Harvester Ants: How to Identify and Get Rid of Them.

Harvester ants are well known for just one thing, their unbearably painful stings. When a harvester ant attacks, it bites with its mandibles and then repeatedly stings and injects venom into different locations by pivoting its body.

With that first sting, the venom releases a pheromone alarm signal that causes all nearby harvester ants to begin stinging. Just like fire ants, the sudden pain of the stings can feel like all the ants waited until the exact moment to start their attack.

How this can be bad news for you and how to prevent it is discussed below.

Related: How to identify and remove fire ants.

Related: How to get rid of carpenter ants.

Related: Identify and remove odorous ants.

Harvester ant
Harvester Ant, Key’s Ranch, Joshua Tree National Park, CA

Harvester ants: Description.

Harvester ants are a species of ant that collects seeds and stores them in granaries inside their colony’s nest. Most harvester ants provide an ecological value to the lands they inhabit. They help disperse seeds, aerate the soil near their nests, and supply nutrients for the seeds to grow in.

Harvester ants are a dark, rusty red or orange color, have six legs, and average between 1/4” and 1/2” in size. Their mounds are easily recognized as big bare spots in fields and lawns. The devoid area around these nests is caused by the harvester ants deliberately removing all grasses and vegetation around their mounds.

Related: How long do ants live?

Related: What do ants eat?

Harvester ants Western harvester ants
Western harvester ant mound.

Harvester ants in the United States.

The only species of harvester ants east of the Mississippi River are Florida harvester ants (Pogonomyrmex badius). All other species live west of the river.

Florida harvester ant.

Florida harvester ants are different from all the other harvester ants in the United States for two reasons:

  1. Florida harvester ants have two different-sized worker castes. The most notable being the Major Worker, with its huge head.
  2. Florida harvester ants do not clear vegetation from around their mounds. Instead, they cover the tops of their laundry with small stones.

California harvester ant.

The California harvester ant has a unique place in history for two reasons:

  1. It was the ant sent out with some of the original ant farm kits.
  2. The Chumash people of California use it to initiate their boys into manhood. The boys swallow about 250 ants alive, and the stinging causes hallucinations.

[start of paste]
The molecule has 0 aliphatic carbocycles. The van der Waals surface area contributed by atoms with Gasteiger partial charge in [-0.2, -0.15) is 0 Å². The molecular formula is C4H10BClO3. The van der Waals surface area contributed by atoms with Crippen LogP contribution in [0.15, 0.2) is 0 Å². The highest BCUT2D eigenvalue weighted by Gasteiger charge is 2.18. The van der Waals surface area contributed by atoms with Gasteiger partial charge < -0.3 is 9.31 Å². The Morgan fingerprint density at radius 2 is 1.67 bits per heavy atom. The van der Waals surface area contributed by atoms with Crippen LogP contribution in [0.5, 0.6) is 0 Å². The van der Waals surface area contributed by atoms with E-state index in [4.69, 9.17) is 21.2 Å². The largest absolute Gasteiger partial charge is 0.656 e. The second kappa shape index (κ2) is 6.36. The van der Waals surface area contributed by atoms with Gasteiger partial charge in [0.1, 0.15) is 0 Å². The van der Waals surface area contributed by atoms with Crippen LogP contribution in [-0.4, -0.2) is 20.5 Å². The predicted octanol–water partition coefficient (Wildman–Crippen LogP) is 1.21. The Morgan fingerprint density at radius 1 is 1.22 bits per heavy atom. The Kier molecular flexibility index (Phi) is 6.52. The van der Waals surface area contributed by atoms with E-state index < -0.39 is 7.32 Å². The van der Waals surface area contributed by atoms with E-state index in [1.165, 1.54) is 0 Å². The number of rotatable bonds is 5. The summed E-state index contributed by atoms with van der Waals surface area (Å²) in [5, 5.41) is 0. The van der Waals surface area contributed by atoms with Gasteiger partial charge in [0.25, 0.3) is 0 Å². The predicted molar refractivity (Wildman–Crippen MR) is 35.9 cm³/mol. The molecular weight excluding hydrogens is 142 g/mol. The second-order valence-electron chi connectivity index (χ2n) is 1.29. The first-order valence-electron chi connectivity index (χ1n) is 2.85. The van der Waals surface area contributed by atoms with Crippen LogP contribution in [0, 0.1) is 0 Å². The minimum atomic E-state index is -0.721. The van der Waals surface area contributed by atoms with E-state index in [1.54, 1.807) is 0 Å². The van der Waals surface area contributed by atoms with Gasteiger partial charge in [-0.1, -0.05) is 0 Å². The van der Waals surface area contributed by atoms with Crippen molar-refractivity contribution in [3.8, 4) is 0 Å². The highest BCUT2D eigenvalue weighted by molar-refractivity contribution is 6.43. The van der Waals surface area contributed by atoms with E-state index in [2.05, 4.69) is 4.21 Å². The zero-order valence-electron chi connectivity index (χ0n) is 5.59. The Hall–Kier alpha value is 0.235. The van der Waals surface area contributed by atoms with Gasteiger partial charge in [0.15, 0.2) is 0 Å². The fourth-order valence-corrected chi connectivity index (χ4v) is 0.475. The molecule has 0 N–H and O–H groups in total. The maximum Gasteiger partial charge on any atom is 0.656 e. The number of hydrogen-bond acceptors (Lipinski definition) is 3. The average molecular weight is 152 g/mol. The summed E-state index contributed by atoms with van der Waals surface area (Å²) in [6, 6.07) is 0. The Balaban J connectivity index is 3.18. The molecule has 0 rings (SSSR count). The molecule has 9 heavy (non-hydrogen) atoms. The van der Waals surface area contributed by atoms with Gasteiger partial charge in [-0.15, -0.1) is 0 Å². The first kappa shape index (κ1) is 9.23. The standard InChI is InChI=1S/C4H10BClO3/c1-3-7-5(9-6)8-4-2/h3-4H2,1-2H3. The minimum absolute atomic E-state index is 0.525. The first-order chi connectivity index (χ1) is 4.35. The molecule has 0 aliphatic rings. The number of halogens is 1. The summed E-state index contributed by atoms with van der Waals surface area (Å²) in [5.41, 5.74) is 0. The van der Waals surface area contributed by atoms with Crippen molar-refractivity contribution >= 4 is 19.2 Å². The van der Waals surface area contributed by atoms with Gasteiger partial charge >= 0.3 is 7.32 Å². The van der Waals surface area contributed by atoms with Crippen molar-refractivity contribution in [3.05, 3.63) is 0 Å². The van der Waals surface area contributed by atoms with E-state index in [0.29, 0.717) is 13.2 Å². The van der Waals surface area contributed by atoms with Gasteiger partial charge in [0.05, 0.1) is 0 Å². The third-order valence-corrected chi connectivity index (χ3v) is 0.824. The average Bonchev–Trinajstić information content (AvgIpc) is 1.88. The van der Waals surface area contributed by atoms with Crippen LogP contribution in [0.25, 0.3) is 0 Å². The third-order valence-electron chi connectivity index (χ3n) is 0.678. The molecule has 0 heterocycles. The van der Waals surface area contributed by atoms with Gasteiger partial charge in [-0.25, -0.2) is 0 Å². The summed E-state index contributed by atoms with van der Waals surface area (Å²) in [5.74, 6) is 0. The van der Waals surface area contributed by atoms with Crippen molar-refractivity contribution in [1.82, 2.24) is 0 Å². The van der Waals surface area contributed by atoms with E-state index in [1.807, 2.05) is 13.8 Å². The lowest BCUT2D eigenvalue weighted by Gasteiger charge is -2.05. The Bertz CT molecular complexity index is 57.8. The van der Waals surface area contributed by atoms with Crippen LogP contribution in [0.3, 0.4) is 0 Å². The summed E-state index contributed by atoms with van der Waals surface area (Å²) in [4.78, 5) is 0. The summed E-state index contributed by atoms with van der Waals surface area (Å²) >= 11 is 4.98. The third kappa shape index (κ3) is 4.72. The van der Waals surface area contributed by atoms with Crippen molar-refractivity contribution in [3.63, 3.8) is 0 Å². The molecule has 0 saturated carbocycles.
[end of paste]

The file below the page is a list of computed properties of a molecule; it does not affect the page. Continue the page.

California harvester ants range from Texas to Utah to Baja California, Sonora, and Chihuahua.

Red harvester ant.

Red harvester ants are found throughout the southwestern United States. Often mistaken for fire ants, the are unrelated and compete with them for the same resources. However, they are the most studied ant concerning foraging, and three distinct worker castes have been identified.

  1. Nest patrollers. These workers determine the current safety and viability of foraging for the day.
  2. Trail patrollers. Determine the safest and most profitable direction to forage in.
  3. Foragers.

Related: Do not touch the Red Velvet Ant (it’s a wasp!).

Black harvester ants.

Black harvester ants range from southern California to western Texas. They build their nests deep into the ground and cover them with tiny rocks, gravel, charcoal, and dead grasses. 

Black harvester ants will not build a nest inside your home.

Western harvester ants
Western harvester ant.

Western harvester ants.

The Western harvester ant inhabits the deserts, arid grasslands, and high plains of the United States. Workers mostly forage during the heat of the day.

Western harvester ants are a nuisance to grazing plants and seeds on rangelands.

Killing harvester ants.

There are some truly awful ideas on how to naturally kills harvester ants. My favorite is the boiling water method.

Now, if I understand this, you boil a pot of water, head over to the nest, rip it open, and slowly pour the boiling water right into the fire ant mound. Repeat as necessary.

Do I have that right?

Well, I sure hope you do it fast and that you only need one pot of water. Because that mound is going to be teeming with angry harvester ants to try and come back, and if you take too long to open that hole and dump the water, maybe some of that spills on you will kill the harvester ants swarming up your legs.

How to kill harvester ants, the unnatural and chemical way.

Use a professionally made broadcast harvester ant killer in accordance with the manufacturer’s instructions. 

As Cpl. Hicks pointed out in Aliens, “It’s the only way to be sure.”


Dennis V. Gilmore Jr.

Dennis V. Gilmore Jr. is a former Marine Sergeant and the author of several books, including two on night hunting coyotes and red and gray fox. He has written several hundred articles on predator hunting for ThePredatorHunter.com.

Recent Posts